# What are those numbers and what is their type? [duplicate]

Ok I got a couple values here:

``````'F', 0xf, 070, 70L, 77e-1f, 7.7f, 7.77e1, 77.7
``````

I know that `'F'` is a `char` and that `70L` has the type `long`. Also, I know that `0xf` is hex(right?) and that `070` is octal. But what are those other numbers? And why the hell is `77.7` `double` and not `float` as well?

What you're looking for is this

• About `77.7`:

A floating-point literal is of type float if it ends with the letter F or f; otherwise its type is double and it can optionally end with the letter D or d.

• `0xf` is not of type `hex`. There is no type `hex`. It's simply an `int` wirtten in hex. Just like `070` is an `int` written in octal.

• The literal `77e-1f`is clearly a float since it ends with `f`.

• The `e` is `exponent` i.e. `77e-1f` is in fact `77 * 10^(-1)` or `7.7`. The literal `7.77e1` is a double for the same reason `77.7` is a double, it's just that `7.77e1` is equal to `7.77 * 10 ^ 1` = `77.7`.

• OKOK Thank you very much :) – Geddi Oct 22 '16 at 12:07
• @Pshemo You're right of course. fixed. – Malt Oct 22 '16 at 12:14

In Java numerical literals that contain a dot are of type double by default. If you want a float, you neef to append the `f`.

The numbers containing the `e` are in exponential or scientific notation, but I am not going to explain it here because it has nothing to do with programming.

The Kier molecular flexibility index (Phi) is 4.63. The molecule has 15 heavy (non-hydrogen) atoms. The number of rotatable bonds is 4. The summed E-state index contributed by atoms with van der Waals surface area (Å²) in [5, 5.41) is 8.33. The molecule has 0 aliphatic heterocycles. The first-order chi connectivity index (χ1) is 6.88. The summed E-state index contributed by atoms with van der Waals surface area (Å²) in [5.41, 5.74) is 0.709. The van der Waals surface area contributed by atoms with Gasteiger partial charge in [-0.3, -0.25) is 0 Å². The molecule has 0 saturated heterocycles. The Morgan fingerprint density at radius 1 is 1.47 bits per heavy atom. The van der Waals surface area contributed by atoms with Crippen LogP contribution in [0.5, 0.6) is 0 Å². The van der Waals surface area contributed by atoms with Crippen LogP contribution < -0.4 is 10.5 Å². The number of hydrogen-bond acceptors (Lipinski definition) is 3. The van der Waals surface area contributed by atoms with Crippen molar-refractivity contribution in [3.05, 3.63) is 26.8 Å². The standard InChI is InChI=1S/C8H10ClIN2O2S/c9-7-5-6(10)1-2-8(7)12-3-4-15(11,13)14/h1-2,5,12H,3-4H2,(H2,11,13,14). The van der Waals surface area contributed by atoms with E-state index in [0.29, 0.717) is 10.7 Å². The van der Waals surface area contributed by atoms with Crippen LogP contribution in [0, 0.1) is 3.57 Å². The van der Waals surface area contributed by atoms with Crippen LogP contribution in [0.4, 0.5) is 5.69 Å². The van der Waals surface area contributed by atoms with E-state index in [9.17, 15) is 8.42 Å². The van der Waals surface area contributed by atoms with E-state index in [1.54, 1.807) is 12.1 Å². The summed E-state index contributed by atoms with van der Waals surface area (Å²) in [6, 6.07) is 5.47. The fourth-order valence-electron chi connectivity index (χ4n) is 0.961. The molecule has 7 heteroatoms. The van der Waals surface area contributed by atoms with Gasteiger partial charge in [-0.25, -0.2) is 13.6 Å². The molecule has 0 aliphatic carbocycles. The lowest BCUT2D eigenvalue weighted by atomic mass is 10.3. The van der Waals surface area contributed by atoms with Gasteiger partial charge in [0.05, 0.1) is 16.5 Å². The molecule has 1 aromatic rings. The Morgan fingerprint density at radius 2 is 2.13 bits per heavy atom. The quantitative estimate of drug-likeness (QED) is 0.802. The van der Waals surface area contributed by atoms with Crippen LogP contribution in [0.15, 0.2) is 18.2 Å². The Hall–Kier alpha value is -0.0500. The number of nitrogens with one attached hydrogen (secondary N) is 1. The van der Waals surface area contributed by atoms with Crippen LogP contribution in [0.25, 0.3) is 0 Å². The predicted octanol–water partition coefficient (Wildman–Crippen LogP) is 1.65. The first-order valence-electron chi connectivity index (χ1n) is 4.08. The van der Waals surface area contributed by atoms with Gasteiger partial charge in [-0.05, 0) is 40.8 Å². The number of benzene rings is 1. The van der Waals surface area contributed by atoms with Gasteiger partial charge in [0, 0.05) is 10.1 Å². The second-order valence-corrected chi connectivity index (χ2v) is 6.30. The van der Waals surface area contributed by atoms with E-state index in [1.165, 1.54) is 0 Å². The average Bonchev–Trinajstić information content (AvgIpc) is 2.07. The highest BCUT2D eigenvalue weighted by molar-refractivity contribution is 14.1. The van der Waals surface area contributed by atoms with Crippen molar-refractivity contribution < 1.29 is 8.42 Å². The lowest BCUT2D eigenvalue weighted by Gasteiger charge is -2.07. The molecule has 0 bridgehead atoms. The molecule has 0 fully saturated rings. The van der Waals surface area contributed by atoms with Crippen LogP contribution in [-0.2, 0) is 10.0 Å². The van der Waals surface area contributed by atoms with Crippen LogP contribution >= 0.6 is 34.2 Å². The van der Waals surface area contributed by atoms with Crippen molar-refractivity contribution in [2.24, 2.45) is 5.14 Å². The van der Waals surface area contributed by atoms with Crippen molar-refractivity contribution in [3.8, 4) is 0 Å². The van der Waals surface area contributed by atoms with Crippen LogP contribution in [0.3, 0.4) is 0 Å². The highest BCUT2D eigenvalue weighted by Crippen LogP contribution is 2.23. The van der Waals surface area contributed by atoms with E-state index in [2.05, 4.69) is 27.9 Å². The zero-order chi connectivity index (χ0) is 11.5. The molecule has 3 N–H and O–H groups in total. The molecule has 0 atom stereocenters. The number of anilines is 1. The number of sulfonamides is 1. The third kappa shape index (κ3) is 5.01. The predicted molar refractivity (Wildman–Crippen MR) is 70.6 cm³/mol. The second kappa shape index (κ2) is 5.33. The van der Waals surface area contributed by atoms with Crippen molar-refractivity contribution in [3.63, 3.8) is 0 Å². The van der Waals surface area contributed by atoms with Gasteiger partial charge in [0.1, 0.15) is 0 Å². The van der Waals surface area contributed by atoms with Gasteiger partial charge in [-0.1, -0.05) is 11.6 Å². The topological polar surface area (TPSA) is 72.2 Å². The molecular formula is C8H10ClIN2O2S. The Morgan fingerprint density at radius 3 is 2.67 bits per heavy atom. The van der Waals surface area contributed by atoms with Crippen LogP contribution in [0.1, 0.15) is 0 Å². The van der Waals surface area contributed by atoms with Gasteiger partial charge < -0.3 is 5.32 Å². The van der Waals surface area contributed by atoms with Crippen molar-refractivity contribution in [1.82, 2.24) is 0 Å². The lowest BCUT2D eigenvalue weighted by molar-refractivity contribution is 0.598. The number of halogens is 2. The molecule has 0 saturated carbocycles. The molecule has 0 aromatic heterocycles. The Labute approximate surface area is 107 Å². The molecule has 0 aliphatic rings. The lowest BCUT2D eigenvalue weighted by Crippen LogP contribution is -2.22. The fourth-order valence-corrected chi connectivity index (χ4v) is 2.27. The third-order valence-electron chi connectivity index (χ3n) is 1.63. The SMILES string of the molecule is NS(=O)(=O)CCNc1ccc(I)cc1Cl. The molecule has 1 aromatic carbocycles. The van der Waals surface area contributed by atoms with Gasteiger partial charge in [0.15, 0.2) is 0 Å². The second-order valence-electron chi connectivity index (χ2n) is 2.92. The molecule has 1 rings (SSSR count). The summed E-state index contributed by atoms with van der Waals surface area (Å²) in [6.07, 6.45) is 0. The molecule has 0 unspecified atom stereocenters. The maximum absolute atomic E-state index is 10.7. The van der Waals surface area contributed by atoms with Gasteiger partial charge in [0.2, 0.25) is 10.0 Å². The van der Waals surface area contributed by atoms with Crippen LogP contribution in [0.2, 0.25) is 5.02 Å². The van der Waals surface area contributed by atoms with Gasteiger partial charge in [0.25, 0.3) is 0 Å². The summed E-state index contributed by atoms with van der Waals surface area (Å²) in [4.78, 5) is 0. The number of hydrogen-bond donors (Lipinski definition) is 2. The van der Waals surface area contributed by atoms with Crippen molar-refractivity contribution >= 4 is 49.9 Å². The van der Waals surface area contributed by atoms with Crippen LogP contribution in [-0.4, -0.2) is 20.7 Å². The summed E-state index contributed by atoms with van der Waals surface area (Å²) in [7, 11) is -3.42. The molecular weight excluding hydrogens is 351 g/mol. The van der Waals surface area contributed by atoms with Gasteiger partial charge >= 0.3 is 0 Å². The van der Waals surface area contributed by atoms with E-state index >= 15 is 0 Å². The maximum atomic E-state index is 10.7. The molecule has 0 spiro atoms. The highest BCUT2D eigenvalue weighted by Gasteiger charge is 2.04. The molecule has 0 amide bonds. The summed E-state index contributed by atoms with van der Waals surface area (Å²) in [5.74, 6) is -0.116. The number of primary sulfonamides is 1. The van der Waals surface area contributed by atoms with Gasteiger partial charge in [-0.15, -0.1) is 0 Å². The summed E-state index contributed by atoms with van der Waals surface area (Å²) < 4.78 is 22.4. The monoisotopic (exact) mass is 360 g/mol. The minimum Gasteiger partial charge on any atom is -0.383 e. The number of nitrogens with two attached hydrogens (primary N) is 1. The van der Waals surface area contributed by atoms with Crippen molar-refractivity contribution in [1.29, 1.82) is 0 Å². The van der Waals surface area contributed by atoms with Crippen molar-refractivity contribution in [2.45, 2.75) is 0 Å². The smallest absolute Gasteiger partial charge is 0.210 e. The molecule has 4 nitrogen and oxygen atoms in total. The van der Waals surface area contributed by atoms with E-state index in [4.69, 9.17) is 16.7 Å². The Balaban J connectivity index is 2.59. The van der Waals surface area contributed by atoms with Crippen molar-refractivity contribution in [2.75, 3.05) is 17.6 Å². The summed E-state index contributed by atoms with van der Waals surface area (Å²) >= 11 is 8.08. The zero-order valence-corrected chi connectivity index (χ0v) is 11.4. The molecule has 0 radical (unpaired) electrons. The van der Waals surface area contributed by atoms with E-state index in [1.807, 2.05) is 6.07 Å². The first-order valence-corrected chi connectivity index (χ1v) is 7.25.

The only two which you didn't explain yourself:

``````7.7f
``````

That f means float - it indicates that this should not be a double literal, but well, a float one! You see, by default any "floating point" literals are automatically of type double, you need the "f" in order to enforce the "smaller" float type.

And

``````77e-1f
``````

is using scientific notation, see here for example for further explanations.

77e-1 means this: `77` is number-multiplier, `e` (or `E`) means `base 10`, and `-1` means exponent.

So the result is `77` by (`10` powered by `-1`), or `77` by `.1`, i. e. `7.7`

The name of this notation is scientific or logarithmic and is good for very large or very small numbers, e. g. `1 million = 1.000.000` may be expressed as `1e6`

And why the hell is 77.7 double and not float as well?

Float numbers has to be denoted with `f` on the end but double numbers don't require `d` on the end.

`77e-1f` is a float number `77` to the power of `10^-1`, so it equals `7.7`.

The same with `7.77e1` == `77.7`

• But we are talking about java. And in Java, the literal 070 is octal. Always. – GhostCat Oct 22 '16 at 12:00
• Thanks, I removed that part. – Defozo Oct 22 '16 at 12:01
• 7.77e1 = 7 x 10 to-the-power 1 = 77.7, not 0.777 – davmac Oct 22 '16 at 12:07
• you changed it to 7.77 which is still wrong... 7.77e1 = 77.7. – davmac Oct 22 '16 at 12:22
• What a mistake, thanks again. – Defozo Oct 22 '16 at 12:23